The more you learn … the more you need to sleep.

“And He (Allah) it is Who has made the night a covering for you, and Who has made sleep for rest, and has made the day for rising up.” (Holy Quran 25:48)

Why we sleep remains one of the big mysteries of science.  Allah has told us that sleep is for rest while the day is for activity.  What about sleep makes it a period of rest?  Is it simply the reduced respiration and heart rate that is needed for “rest”?  Or is there some extra changes that need to occur during this period of sleeping?

Recent research has provided evidence for what our mother’s have always known: sleep is needed to learn.  A new model that explains the function of sleep is called the synaptic homeostasis hypothesis.  This model suggests that when we are awake the nerve cells in our brains are actively making new connections with other nerve cells.  These connections are what allow us to learn and adapt.  However, there is a limit on the number and overall size of connections the brain can handle, being limited by available space and supplies (building block, nutrients and energy).  Eventually, we would reach a point where we could make no new connections and we would stop learning.  This is where sleep plays an important function.  The hypothesis suggests that when we sleep all (or almost all) of these new neuronal connections will shrink in size while retaining their connections to other nerve cells.  This allows you keep the new connections, ie remember, while still reducing the overall energy demand.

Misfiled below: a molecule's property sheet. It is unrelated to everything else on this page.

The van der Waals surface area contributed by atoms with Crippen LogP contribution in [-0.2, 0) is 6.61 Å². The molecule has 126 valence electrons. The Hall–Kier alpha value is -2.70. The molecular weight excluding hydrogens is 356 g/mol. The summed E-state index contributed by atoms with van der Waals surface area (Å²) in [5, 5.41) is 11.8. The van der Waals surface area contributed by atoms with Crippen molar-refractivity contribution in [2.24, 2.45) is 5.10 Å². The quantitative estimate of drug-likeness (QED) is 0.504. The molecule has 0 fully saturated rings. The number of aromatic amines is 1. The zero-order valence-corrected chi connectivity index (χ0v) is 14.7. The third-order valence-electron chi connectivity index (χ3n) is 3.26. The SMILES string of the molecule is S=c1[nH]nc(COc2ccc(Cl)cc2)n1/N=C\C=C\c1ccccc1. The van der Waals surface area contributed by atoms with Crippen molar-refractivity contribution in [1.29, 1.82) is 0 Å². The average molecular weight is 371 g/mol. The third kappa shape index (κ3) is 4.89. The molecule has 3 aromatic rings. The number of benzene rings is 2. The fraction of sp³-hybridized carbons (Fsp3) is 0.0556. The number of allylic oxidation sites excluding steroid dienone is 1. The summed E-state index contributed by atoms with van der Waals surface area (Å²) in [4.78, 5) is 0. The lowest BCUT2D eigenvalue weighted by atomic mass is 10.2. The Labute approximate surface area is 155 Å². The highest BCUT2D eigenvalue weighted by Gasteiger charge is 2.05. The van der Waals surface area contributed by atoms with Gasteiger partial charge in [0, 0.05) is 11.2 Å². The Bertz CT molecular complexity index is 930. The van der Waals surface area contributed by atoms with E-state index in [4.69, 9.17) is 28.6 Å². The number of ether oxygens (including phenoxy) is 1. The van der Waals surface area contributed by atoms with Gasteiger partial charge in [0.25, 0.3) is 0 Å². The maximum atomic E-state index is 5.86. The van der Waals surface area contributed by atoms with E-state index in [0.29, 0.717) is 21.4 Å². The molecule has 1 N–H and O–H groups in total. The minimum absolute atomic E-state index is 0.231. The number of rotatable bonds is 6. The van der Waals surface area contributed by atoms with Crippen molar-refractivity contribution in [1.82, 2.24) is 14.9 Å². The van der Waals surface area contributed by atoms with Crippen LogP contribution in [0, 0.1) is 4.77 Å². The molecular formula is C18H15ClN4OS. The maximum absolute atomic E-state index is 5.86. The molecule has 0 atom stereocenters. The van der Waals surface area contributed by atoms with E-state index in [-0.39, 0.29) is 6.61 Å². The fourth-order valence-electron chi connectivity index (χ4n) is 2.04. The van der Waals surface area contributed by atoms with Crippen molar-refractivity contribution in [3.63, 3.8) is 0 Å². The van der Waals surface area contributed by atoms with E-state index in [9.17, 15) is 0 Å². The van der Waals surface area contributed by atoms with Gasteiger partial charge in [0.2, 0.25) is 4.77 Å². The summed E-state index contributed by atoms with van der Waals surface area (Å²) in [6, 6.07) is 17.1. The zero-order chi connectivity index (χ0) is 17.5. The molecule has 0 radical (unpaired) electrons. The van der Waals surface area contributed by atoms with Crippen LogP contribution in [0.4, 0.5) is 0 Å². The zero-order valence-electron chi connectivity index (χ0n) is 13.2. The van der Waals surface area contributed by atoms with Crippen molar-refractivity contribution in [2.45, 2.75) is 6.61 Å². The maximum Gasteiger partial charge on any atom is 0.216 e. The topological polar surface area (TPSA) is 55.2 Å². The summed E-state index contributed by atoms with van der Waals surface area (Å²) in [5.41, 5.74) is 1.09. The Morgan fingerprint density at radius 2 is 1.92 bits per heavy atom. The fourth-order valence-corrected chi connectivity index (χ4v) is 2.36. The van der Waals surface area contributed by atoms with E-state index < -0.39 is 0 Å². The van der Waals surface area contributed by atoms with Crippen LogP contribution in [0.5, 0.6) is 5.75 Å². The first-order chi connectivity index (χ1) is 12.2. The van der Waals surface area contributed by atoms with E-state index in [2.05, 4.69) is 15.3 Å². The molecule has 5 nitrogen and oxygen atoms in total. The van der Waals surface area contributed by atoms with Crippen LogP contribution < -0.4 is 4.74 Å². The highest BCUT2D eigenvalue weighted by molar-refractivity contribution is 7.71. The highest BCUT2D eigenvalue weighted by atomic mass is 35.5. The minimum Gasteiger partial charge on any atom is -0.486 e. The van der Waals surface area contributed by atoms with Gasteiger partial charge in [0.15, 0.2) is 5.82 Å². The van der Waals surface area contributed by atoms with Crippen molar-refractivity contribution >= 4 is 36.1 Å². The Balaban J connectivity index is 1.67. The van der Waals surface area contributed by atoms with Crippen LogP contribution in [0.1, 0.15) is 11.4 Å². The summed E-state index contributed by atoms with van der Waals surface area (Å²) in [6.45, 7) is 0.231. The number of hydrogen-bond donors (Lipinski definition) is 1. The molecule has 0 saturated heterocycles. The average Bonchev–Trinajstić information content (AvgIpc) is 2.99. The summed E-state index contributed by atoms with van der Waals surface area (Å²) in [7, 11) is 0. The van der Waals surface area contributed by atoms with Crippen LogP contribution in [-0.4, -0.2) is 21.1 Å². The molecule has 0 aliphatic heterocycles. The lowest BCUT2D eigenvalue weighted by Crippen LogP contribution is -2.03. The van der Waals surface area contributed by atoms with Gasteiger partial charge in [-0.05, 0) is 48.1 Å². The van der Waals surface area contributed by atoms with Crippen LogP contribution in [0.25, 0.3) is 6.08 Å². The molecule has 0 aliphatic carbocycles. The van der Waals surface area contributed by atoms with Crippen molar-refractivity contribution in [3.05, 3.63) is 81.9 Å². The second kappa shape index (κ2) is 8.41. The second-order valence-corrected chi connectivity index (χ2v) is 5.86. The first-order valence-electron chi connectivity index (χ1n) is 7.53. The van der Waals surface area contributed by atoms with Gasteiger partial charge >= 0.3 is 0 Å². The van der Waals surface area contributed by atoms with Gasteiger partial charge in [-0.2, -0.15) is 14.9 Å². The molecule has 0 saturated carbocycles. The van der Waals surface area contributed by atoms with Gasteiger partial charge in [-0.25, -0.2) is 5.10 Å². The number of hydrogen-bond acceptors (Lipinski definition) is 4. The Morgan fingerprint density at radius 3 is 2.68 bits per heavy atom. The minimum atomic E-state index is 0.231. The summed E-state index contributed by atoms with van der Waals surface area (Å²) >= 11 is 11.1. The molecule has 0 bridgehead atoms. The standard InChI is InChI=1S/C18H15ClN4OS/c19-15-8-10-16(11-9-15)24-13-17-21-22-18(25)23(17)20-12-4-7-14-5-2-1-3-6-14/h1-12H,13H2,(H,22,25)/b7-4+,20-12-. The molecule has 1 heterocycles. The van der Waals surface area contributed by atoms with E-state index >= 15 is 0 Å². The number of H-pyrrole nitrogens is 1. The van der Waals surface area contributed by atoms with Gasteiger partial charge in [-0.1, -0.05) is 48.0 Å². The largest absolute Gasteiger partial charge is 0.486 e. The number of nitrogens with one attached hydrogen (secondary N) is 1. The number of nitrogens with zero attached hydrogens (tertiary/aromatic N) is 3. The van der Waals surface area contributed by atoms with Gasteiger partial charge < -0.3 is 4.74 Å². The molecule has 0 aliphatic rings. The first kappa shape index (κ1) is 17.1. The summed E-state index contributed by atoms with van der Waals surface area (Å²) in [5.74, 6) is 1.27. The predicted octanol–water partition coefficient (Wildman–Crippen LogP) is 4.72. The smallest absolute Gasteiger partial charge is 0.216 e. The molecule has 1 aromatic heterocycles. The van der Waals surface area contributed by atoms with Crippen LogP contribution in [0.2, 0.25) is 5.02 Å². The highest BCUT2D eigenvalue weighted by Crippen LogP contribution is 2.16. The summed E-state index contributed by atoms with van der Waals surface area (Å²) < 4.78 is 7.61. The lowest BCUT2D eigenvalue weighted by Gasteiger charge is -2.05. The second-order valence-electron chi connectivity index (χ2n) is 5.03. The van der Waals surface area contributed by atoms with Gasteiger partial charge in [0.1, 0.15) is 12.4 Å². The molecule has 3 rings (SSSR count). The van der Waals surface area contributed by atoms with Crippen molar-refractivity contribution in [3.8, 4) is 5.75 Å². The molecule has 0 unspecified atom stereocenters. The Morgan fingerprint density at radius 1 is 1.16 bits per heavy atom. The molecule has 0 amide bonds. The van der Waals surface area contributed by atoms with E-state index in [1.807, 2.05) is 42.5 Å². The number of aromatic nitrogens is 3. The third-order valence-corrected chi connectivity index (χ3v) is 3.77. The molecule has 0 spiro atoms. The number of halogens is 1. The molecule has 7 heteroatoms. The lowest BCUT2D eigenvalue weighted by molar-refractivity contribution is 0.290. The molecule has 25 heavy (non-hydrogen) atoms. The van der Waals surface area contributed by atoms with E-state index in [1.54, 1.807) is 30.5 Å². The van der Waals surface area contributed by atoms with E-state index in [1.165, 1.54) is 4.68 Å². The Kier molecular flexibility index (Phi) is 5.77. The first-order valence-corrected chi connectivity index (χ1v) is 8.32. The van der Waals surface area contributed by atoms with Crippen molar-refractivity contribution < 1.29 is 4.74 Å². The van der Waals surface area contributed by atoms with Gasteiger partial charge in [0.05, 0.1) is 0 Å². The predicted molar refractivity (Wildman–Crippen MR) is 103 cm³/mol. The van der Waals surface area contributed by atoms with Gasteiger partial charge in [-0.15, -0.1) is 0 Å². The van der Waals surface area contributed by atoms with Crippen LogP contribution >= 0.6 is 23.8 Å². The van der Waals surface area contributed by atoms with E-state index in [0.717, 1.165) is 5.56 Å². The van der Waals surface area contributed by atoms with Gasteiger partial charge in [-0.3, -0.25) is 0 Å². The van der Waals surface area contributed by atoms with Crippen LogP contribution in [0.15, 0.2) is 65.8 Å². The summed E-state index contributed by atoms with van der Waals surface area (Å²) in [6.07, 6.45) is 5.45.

Using fruit flies as a model, Bushey et al. (2011) were able to show that the more the flies learned (interacted with other flies vs. isolated), the more new connections the flies made.  Furthermore, flies that were sleep deprived after “learning” retained their connections, but the connections were as large as they were right after learning and did not shrink.  These flies had a huge energy demand.  In addition, flies that engaged in the learning activity that were then moved to an isolated environment slept more during the day and night than the flies that did not learn (kept in isolation throughout the experiment).

In other words, the more you learn, the more your brain needs sleep.

Categories: Biology, Health, Medicine, Science

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